About a quarter of a million Americans will develop PTSD at some point in their lives after being victimized or witnessing violence or other traumatic events. Rates are much higher in war veterans and people living in high-crime areas. Symptoms can develop long after the event and usually include recurrent terrifying recollections of the trauma. Sufferers often have debilitating anxiety, irritability, insomnia and other signs of stress.


Chemist Receives Sloan Foundation Fellowship
March 14, 2008

Justin Gallivan, an assistant professor of chemistry, has been awarded a Sloan Foundation Research Fellowship. He is among 118 young scientists, mathematicians, and economists selected as 2008 Sloan Fellows, representing faculty from 64 colleges and universities in the United States and Canada who show outstanding promise of making fundamental contributions to new knowledge.

Gallivan’s research focuses on how natural systems do chemistry, and “how we can learn from it and develop the systems to do things nature hasn’t thought of yet,” he said. Research projects in his lab, he added, are “united by the idea that we can ‘borrow from biology’ to solve problems in chemistry and materials science. As such, we develop genetic tools that allow us to reprogram bacteria to make new molecules and perform other complex tasks.”

With the support of the fellowship, his lab plans to develop new ways to discover bacteria that make molecules efficiently. For example, it recently developed a way to make cells “run” when a certain molecule is present. If more of the molecule is present, the cells run farther. The idea is to program these cells to make new molecules by using a technique called directed evolution.

In directed evolution experiments, Gallivan and his team make random changes to proteins in the cells and look for the cells that most efficiently produce the target molecules. In the past, measuring how well a cell produced a molecule often required expensive equipment. Gallivan’s new method can determine how well a cell performs chemistry by simply using a ruler to measure how far it moves. “This new method avoids expensive equipment and materials and allows us to look at millions of cells at a time to determine which ones are the best at making new molecules,” he said. Such basic research could lead to more efficient and greener methods of making new chemicals, including pharmaceuticals.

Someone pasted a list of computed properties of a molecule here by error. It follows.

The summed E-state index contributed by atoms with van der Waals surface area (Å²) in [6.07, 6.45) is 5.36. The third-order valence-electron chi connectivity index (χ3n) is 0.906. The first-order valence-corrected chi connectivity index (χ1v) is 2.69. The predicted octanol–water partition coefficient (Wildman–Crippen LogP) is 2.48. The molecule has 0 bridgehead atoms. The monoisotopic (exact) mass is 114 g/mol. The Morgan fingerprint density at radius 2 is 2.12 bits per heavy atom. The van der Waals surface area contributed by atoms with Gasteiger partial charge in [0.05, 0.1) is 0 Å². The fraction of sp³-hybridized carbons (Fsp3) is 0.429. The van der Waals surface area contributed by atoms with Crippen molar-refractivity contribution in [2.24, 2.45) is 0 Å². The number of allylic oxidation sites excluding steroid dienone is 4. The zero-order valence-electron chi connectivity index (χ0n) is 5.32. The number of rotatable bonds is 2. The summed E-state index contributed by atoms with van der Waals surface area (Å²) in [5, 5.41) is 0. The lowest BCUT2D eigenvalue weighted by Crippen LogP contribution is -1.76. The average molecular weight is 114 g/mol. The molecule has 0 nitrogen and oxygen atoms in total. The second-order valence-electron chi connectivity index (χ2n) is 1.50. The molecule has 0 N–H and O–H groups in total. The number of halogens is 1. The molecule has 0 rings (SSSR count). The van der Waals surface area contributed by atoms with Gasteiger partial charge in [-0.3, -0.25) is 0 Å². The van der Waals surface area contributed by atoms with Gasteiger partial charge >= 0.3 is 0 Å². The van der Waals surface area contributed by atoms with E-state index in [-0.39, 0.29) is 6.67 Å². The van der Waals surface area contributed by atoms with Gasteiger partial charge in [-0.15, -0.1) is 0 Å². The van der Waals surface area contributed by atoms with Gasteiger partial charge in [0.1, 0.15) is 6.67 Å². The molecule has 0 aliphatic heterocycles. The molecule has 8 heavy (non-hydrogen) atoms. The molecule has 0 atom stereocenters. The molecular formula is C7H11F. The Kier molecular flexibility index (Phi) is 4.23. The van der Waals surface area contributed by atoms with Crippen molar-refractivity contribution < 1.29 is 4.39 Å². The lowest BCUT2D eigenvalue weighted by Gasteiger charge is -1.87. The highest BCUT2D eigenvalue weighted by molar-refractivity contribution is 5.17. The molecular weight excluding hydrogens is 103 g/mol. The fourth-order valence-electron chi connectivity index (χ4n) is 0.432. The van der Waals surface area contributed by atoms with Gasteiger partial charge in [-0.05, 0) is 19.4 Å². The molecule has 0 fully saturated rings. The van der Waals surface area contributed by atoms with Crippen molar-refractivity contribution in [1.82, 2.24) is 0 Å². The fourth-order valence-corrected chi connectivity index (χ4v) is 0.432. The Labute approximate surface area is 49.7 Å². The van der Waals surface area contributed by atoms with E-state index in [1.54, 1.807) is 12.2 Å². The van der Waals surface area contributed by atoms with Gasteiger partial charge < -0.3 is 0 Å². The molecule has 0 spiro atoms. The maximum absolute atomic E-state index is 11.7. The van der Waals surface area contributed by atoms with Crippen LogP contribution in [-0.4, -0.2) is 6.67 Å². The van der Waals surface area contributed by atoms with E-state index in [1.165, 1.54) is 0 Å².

The Sloan Research Fellowships have been awarded since 1955, initially in just physics, chemistry, and mathematics. Since then, thirty-five Sloan Research Fellows have gone on to win the Nobel Prize in their fields, and fourteen have received the Fields Medal, the top honor in mathematics.


Emory Graduate School and Libraries Launch Electronic Theses, Dissertations Program
March 7, 2008

Beginning next fall, all Emory University graduate students will submit their doctoral dissertations and masters theses in electronic form for the university’s Electronic Theses and Dissertations (ETD, etd.library.emory.edu/) database. ETD is an online, searchable repository of Emory graduates’ research. Undergraduates completing honors theses will contribute to the online repository beginning in 2009.

The graduate school and the libraries teamed up two years ago to begin developing ETD. Creating such university-wide repositories of student research is a national trend that has been gaining momentum among top research universities for the last decade, according to Lisa A. Tedesco, dean of the graduate school.

“Theses and dissertations are among the most important intellectual works of the university. Sharing them can raise the profile of the university in the United States and abroad,” Tedesco said. “Putting our scholarship online is a strategic way to maximize and extend Emory’s reputation for producing leading-edge research.”